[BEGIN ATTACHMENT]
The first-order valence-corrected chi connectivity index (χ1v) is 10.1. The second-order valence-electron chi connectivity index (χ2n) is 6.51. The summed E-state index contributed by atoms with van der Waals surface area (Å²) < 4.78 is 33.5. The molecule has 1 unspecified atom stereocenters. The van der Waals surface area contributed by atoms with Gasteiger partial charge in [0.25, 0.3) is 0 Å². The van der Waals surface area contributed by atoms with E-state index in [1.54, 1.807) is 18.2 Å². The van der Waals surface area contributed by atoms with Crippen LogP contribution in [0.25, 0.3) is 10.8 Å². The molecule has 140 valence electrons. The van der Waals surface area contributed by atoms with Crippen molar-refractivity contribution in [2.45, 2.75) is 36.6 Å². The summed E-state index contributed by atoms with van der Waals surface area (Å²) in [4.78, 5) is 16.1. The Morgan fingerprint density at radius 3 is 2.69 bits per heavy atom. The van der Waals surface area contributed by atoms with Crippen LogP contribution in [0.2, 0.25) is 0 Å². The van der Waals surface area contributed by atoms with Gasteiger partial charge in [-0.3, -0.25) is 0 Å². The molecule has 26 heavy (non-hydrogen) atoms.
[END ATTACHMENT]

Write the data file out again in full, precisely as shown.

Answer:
The first-order valence-corrected chi connectivity index (χ1v) is 10.1. The second-order valence-electron chi connectivity index (χ2n) is 6.51. The summed E-state index contributed by atoms with van der Waals surface area (Å²) < 4.78 is 33.5. The molecule has 1 unspecified atom stereocenters. The van der Waals surface area contributed by atoms with Gasteiger partial charge in [0.25, 0.3) is 0 Å². The van der Waals surface area contributed by atoms with E-state index in [1.54, 1.807) is 18.2 Å². The van der Waals surface area contributed by atoms with Crippen LogP contribution in [0.25, 0.3) is 10.8 Å². The molecule has 140 valence electrons. The van der Waals surface area contributed by atoms with Crippen molar-refractivity contribution in [2.45, 2.75) is 36.6 Å². The summed E-state index contributed by atoms with van der Waals surface area (Å²) in [4.78, 5) is 16.1. The Morgan fingerprint density at radius 3 is 2.69 bits per heavy atom. The van der Waals surface area contributed by atoms with Crippen LogP contribution in [0.2, 0.25) is 0 Å². The van der Waals surface area contributed by atoms with Gasteiger partial charge in [-0.3, -0.25) is 0 Å². The molecule has 26 heavy (non-hydrogen) atoms.